This report contributes to the assessment of the Moroccan national strategy for the prevention of radicalization and violent extremism. It also consists in putting forward lines of action and reflections on the prevention mechanisms and their implementation system. This work is based on institutional initiatives and puts into perspective the main tools, programs and intervention approaches in the fields of prevention of violent extremism. This report focuses on the study of institutional programs implemented since 2004. The analysis presents the different tools and programs deployed by the Kingdom of Morocco as part of its prevention strategy and the institutional intervention approaches in this area.
Niger has initiated a process of developing a national strategy in response to various national, regional and international impulses. This report is organized into nine parts. The first part presents Niger's national strategy for the prevention of radicalization and violent extremism. The second section analyzes non-state prevention programs implemented in Niger. The third section examines the involvement of youth and women in the programs. The fourth and fifth sections describe the role of digital technology and the rule of law in prevention efforts. The sixth section discusses the evaluation of prevention programs against violent radicalization and extremism in Niger. The last three parts identify the specific issues and challenges faced by prevention actors, the findings and lessons learned, and possible courses of action.
The recurrence of violent incidents in Burkina, not far from Togo's border areas, and awareness of the activities of extremist groups in Benin, convinced Togolese authorities to take measures to contain the threat outside the country's borders. The military and security measures were then expanded to include the development of a set of laws on decentralization and internal security to adapt the legal framework to emerging threats, including violent extremism. The establishment of the Interministerial Committee for the Prevention and Fight against Violent Extremism (CIPLEV) in 2019 has thus completed the Togolese system by enriching it with an essentially civilian dimension.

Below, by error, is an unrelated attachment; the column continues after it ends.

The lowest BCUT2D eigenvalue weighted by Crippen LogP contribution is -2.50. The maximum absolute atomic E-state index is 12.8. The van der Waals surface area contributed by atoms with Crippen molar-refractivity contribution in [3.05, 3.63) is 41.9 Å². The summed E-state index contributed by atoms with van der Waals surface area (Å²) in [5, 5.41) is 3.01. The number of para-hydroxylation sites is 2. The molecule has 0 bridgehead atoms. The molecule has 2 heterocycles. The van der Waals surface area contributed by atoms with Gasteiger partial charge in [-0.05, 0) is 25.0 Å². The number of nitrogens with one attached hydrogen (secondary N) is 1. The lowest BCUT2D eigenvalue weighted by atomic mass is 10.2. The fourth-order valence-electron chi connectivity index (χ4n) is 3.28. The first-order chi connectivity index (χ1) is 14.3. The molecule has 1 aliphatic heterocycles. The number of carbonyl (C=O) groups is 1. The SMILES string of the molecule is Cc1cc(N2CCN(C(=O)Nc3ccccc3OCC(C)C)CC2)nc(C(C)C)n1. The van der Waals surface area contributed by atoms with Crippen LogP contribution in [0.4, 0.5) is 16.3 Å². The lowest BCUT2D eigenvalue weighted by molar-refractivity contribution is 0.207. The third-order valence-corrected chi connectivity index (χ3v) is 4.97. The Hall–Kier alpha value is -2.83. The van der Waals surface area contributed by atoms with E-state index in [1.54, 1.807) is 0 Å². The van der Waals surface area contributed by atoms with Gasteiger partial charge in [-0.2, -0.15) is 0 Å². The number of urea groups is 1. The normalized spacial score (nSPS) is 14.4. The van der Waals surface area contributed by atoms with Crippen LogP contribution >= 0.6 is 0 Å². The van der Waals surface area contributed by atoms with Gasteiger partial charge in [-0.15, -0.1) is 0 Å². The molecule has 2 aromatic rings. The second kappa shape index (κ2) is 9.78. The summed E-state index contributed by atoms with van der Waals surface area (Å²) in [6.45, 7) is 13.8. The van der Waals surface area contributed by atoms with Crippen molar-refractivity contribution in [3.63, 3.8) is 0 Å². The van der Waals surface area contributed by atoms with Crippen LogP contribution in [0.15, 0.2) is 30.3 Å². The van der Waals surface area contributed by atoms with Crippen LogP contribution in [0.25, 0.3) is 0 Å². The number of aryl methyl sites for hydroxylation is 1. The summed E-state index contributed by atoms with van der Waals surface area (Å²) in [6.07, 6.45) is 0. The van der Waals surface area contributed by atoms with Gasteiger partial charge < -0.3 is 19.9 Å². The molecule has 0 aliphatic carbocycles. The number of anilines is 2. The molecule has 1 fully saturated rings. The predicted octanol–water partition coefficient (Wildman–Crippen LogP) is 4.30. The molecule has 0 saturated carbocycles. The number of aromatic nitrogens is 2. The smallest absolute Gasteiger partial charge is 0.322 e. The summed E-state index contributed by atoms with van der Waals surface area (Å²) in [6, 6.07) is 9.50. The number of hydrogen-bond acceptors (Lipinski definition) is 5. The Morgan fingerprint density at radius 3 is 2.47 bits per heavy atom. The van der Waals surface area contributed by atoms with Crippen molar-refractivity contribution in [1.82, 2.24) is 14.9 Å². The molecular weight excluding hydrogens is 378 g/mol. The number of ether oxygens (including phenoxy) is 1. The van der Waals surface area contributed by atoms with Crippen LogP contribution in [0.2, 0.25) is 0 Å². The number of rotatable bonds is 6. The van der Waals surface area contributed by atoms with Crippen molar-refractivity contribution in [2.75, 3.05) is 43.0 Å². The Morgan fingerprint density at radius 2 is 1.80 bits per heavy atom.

Conducted from the perspective of developing multi-actor and multi-actor prevention, this study raises a series of questions related to the objectives of the preventive component of the national strategy to combat violent extremism. It takes stock of the "gaps" and dysfunctions between the state's resilience strategy (as a form of sustainable prevention) and its action and strategic planning in a context of cooperation with CSOs. From a collaborative perspective, this study describes the different components of prevention: primary, secondary, and tertiary. Finally, the role of women and youth in these arrangements is given special attention, as well as the state's collaboration with local organizations and international agencies.